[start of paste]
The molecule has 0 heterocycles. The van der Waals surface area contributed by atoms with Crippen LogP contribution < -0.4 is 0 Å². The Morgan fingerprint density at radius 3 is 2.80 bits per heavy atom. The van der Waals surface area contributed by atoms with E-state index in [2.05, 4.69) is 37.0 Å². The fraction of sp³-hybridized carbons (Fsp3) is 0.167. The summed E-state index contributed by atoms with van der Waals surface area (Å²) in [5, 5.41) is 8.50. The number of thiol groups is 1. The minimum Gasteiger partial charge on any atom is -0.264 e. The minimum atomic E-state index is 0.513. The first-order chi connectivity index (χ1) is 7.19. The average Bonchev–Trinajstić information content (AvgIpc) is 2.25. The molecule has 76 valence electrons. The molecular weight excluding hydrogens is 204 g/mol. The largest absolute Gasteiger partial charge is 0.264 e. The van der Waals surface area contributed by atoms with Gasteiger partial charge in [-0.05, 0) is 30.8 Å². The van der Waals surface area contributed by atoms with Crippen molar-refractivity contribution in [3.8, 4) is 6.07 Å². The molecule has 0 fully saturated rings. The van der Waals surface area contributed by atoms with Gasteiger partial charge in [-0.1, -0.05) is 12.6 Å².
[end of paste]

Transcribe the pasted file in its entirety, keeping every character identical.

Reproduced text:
The molecule has 0 heterocycles. The van der Waals surface area contributed by atoms with Crippen LogP contribution < -0.4 is 0 Å². The Morgan fingerprint density at radius 3 is 2.80 bits per heavy atom. The van der Waals surface area contributed by atoms with E-state index in [2.05, 4.69) is 37.0 Å². The fraction of sp³-hybridized carbons (Fsp3) is 0.167. The summed E-state index contributed by atoms with van der Waals surface area (Å²) in [5, 5.41) is 8.50. The number of thiol groups is 1. The minimum Gasteiger partial charge on any atom is -0.264 e. The minimum atomic E-state index is 0.513. The first-order chi connectivity index (χ1) is 7.19. The average Bonchev–Trinajstić information content (AvgIpc) is 2.25. The molecule has 76 valence electrons. The molecular weight excluding hydrogens is 204 g/mol. The largest absolute Gasteiger partial charge is 0.264 e. The van der Waals surface area contributed by atoms with Gasteiger partial charge in [-0.05, 0) is 30.8 Å². The van der Waals surface area contributed by atoms with Crippen molar-refractivity contribution in [3.8, 4) is 6.07 Å². The molecule has 0 fully saturated rings. The van der Waals surface area contributed by atoms with Gasteiger partial charge in [-0.1, -0.05) is 12.6 Å².